• [0149]
    If offers are conveyed a long enough time before an employer's nominated response time and date, the teacher could be shown a list of schools seeking his/her services and details of the offers of employment. That is to say that if offers were conveyed on the previous day or evening and a mandatory employer nominated response time was 7 am the following morning, the teacher may have the opportunity to review the list of schools which are making an offer to him/her as their first priority and examine the details of the offer in order to decide which offer he/she may accept. Whist the schools will be ranked according to the teacher's predetermined priority order, the terms and length of employment may differ. Thus a teacher may elect to take the third ranked school which is offering a longer period of employment, or a year level which he/she prefers to teach.
  • [0150]
    A teacher may also elect to chose the option in which the system ranks schools currently offering employment according to the duration of time or the number of FTE (full time equivalent days) the particular school is offering. This FTE ranking can either be done within specific priority categories previously allocated to schools by the teacher, or across the full spectrum of schools making offers of employment.
  • [0151]
    The system is updated as teachers accept or reject offers. For instance a teacher who accepts the third ranked offer is in effect rejecting all other offers and his/her calendar/diary is automatically blocked for these particular days. As a consequence, all the remaining offers which this teacher had are automatically rejected. Subsequently the next highest ranked teacher for these remaining offers will have his/her list of offers automatically updated to reflect that he/she is now being offered employment at one or more of the schools still seeking a teacher.
  • [0152]
    Early offers of employment are likely to arise as a result of maternity of long service leave by an employee. These early offers are most suited to the Internet type of communication means and will have a mandatory set time, such as 7 am of the day when the employment is to commence, in which the system reverts to the automated or manual phone system continuing the cycle until a suitable teacher for the vacancy is found. In continuing the cycle, offers of employment not accepted by a teacher after that period would automatically be made to the school's next ranked teacher.
  • [0153]
    Likewise, for offers of employment in which the starting date of the employment is a considerable time in the future, there may be attached to the offer a time and date at which that offer will lapse and therefore be made available to the next ranked teacher. In order to enable teachers to choose the employment offer most suited to their needs, there would be no penalties or suspension for teachers rejecting all but one of the early offers made to him/her before 7 am on the day nominated by the school.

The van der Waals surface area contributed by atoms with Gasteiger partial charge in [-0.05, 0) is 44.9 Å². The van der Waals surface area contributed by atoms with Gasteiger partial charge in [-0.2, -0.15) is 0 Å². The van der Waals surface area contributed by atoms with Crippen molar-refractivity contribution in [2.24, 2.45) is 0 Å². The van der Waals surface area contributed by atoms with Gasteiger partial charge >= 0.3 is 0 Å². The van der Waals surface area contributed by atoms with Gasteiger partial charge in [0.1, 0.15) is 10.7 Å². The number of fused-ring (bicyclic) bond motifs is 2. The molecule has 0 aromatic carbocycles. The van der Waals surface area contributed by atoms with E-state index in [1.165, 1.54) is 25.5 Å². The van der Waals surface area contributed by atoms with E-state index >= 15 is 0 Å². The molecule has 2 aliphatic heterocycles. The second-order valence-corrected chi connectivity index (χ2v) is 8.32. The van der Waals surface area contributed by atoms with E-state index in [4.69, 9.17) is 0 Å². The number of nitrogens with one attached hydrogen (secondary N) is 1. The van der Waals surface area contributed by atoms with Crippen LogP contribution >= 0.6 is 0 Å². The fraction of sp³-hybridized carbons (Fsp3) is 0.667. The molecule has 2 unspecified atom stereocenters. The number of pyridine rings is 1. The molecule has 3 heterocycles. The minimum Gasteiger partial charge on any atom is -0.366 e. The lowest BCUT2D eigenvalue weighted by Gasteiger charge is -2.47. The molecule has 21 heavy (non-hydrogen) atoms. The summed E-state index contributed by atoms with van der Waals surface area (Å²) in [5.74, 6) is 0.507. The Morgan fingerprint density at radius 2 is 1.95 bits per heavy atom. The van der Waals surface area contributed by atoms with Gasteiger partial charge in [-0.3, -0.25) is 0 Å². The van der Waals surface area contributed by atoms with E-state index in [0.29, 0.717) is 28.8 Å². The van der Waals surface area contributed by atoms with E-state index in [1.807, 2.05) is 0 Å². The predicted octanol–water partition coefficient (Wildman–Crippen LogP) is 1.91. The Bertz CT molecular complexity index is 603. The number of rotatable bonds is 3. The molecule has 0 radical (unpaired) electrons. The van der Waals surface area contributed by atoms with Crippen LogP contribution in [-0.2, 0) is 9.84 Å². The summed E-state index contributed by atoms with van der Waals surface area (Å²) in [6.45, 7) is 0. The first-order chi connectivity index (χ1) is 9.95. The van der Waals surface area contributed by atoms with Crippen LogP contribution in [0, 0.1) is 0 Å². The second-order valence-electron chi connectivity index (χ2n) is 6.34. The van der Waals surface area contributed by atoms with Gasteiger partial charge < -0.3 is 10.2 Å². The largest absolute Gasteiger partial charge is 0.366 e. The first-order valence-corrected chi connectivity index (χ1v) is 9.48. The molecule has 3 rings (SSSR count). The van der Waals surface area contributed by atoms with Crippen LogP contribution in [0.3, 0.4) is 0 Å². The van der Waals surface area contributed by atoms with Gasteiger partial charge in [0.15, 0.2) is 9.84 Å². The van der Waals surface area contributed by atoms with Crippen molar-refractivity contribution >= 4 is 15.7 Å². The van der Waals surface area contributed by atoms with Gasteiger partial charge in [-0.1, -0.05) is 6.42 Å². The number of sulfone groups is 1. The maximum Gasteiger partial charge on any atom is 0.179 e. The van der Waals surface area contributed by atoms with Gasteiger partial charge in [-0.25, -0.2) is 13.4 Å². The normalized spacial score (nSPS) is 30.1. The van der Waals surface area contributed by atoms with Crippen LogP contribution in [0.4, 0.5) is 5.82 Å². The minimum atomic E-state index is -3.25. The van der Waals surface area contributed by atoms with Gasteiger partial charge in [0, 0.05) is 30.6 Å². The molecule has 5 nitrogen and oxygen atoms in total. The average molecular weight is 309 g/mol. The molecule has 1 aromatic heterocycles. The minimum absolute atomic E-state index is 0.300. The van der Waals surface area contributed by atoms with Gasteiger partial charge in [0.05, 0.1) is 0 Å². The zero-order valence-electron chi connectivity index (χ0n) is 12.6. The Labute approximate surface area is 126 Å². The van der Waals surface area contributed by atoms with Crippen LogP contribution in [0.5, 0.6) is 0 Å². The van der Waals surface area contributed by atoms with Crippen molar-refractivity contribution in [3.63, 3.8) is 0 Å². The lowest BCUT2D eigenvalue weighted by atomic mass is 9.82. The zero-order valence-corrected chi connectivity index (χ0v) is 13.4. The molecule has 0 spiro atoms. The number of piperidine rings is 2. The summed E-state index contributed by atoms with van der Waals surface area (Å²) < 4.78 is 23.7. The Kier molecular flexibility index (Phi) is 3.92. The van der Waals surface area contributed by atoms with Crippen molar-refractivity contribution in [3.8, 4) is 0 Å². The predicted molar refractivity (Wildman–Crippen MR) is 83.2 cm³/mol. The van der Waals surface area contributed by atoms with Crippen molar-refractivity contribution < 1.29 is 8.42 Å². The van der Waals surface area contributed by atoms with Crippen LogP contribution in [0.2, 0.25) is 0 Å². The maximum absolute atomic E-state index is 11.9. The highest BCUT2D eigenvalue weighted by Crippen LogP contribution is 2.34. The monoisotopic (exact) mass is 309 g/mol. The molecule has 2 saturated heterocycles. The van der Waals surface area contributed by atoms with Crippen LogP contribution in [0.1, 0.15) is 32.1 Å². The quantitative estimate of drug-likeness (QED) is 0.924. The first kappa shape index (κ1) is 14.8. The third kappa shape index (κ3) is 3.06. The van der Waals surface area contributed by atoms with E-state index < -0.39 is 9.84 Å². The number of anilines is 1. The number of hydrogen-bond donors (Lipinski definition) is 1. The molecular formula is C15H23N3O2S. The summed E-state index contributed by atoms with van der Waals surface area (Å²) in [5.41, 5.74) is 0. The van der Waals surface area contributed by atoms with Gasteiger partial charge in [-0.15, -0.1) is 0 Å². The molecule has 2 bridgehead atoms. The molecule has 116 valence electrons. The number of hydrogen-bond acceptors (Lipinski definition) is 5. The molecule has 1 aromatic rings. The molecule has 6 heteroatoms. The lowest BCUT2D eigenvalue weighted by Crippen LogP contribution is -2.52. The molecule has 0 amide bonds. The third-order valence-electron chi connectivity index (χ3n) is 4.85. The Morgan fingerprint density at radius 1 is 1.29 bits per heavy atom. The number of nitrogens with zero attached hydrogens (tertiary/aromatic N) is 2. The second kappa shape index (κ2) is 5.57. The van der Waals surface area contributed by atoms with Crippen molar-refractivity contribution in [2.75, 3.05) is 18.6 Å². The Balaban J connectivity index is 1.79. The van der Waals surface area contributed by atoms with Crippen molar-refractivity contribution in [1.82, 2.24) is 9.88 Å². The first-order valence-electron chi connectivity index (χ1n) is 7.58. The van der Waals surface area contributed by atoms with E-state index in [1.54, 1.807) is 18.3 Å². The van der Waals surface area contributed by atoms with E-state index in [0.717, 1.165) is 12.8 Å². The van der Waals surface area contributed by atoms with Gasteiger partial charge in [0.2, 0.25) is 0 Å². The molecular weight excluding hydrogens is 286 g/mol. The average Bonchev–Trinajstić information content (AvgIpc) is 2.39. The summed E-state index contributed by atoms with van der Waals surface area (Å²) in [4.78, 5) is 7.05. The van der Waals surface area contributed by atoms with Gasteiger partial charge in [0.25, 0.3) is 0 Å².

• [0154]
    To eliminate the need to have someone such as a school principal/executive or human resource manager to input arising vacancies once they have been notified of such vacancies, it would be possible to amend the system in such a way that trusted and/or nominated staff could, with or without notifying the employer through a system of security codes, be allowed to enter the vacancies which they may generate through illness, misadventure, overlapping contractual problems or travel difficulties, which after validation checks, would be automatically entered on the employer's calendar and the process of cross-matching is automatically initiated. In this way the workload of the principal/human resource manager would be greatly reduced. In some businesses this may lessen the number of HR managers required.
  • [0155]
    For businesses in which highly qualified people are working to tight schedules and need to rely on national and international travel in order to get them to their next appointment, this fully automated ‘auto-replace’ system would allow the most suitable replacement for a delayed or sick employee to be found in the shortest possible time, without reference to a third party.
  • [0156]
    In areas of employment such as schools and many businesses, the employees could log onto their site and indicate the days they are to be absent. This information would be held in the system until the employer has the opportunity to review the number of people to be absent, the term of each absence as well as the reasons for the absences before initiating the process of cross-matching to find a replacement employee. In this way the employer has the opportunity to review staff requirements for the specific period. This may provide the employer the opportunity of making some internal rearrangements within the organisation so as to rationalise the number or replacement staff required. In such a circumstance it would be advisable to encourage staff to give early notification of absence, for example 6:30 am, so that the school has some time to review staffing options before the cross-matching to find replacement staff.